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Northern Asia Topics specific to Russia, Central Asia (also known as "the 'stans"), Mongolia, Japan and Korea
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  #1  
Old 20 May 2011
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Magadan-Bam Tyre choice?

Hi.

I must have some serious advice which kind of tyres i should choose this summer for the route: Magadan-Yakuts-western side of Bam and then we change tyres to something more street suitable around Novosibirsk on the way home..

I plan to test this guy in Russia-Dean and see if he could ship some sets of tyres to Magadan, anyone who have tried this to Magadan?

Could a set of Heidenau K690 do the work all this way or maybe we need some Heidenau K69 front and K74 back?

i know it depends on the weather and all but could be nice to have some advice...

( 3*Tenere 660: Stockholm-Ulan Bator-Magadan-Bam-Home..)
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  #2  
Old 20 May 2011
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Dean can send the tyres anywhere he has a contact to send them to. As far as I know he doesnt have contacts in Magadan, but I know he has sent tyres before to Yakutsk. If you want tyres sent to Yakutsk or Magadan, you may have to nominate a contact name and address there to send them to.

I have used the K74 / K69 combo before, and they are fine and will get you back to asphalt. Good grip and should suit single cylinder bikes like the Tenere. On more powerful twin cylinder bikes, aggressive riding (above 130 km/h) has been known to rip the knobs off. They are pretty squidgy and dont like being on asphalt, but since you will hardly see any asphalt on leaving Magadan until you get to Bratsk, 5000+ km away, the knobs will be quite low by then anyway and hopefully less squidgy.


Quote:
Originally Posted by adventurerider View Post
Hi.

I must have some serious advice which kind of tyres i should choose this summer for the route: Magadan-Yakuts-western side of Bam and then we change tyres to something more street suitable around Novosibirsk on the way home..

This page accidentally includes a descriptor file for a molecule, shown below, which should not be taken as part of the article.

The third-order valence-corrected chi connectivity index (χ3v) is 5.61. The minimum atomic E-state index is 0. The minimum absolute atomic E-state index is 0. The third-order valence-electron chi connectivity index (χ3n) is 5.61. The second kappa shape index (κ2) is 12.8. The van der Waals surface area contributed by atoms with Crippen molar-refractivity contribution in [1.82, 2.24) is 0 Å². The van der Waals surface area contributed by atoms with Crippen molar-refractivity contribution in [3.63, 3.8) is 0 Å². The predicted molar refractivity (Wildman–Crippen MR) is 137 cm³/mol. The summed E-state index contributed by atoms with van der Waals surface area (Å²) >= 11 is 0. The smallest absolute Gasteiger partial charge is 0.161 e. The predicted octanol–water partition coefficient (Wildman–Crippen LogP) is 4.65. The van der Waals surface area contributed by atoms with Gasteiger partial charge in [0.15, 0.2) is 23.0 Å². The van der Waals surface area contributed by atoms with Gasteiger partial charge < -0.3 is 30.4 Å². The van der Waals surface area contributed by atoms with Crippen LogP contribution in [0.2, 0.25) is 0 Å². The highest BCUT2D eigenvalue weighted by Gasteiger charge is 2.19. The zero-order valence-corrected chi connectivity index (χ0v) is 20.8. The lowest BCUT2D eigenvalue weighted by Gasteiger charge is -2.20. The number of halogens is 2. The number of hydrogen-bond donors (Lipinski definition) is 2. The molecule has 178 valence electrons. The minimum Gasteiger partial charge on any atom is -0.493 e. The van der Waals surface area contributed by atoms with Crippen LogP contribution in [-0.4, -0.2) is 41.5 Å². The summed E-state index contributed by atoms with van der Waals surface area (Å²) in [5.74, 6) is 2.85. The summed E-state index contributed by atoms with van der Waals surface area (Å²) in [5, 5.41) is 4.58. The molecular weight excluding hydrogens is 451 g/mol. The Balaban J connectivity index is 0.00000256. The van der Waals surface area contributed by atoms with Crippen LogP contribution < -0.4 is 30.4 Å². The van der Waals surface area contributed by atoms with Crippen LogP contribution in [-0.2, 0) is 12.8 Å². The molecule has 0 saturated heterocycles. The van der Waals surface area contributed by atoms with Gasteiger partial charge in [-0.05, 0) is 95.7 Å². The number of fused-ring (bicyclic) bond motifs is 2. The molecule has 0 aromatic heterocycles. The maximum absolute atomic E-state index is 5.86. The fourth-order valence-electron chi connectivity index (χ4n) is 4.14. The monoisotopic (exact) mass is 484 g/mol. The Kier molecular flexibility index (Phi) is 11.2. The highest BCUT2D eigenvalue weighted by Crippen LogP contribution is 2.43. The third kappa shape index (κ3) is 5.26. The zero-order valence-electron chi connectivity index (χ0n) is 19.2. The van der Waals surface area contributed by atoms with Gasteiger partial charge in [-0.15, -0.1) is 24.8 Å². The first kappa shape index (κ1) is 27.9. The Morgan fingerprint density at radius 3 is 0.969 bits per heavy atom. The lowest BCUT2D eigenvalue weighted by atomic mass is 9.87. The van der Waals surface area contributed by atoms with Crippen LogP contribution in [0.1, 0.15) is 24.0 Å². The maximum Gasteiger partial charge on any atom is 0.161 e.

I plan to test this guy in Russia-Dean and see if he could ship some sets of tyres to Magadan, anyone who have tried this to Magadan?

Could a set of Heidenau K690 do the work all this way or maybe we need some Heidenau K69 front and K74 back?

i know it depends on the weather and all but could be nice to have some advice...

( 3*Tenere 660: Stockholm-Ulan Bator-Magadan-Bam-Home..)
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Last edited by colebatch; 22 May 2011 at 13:25.
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  #3  
Old 21 May 2011
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Mefo or Hidenau ?

in the US the names are often interchangeable.

But the model designations are baffling, worse than KTM model numbers . . . I ride KTMs.

The Mefo Super Explorer has become very popular with anything from KLRs to GS1200s. Depending on the bike, 140/80 or 150/70.

The Mefo Explorer front tire has met with much more mixed reviews. Mileage is good but mediocre mud performance, lots of cupping, and a squirmy feel on pavement and gravel. My experience lasted 15,000km on a mix of surfaces. Never again on that tire.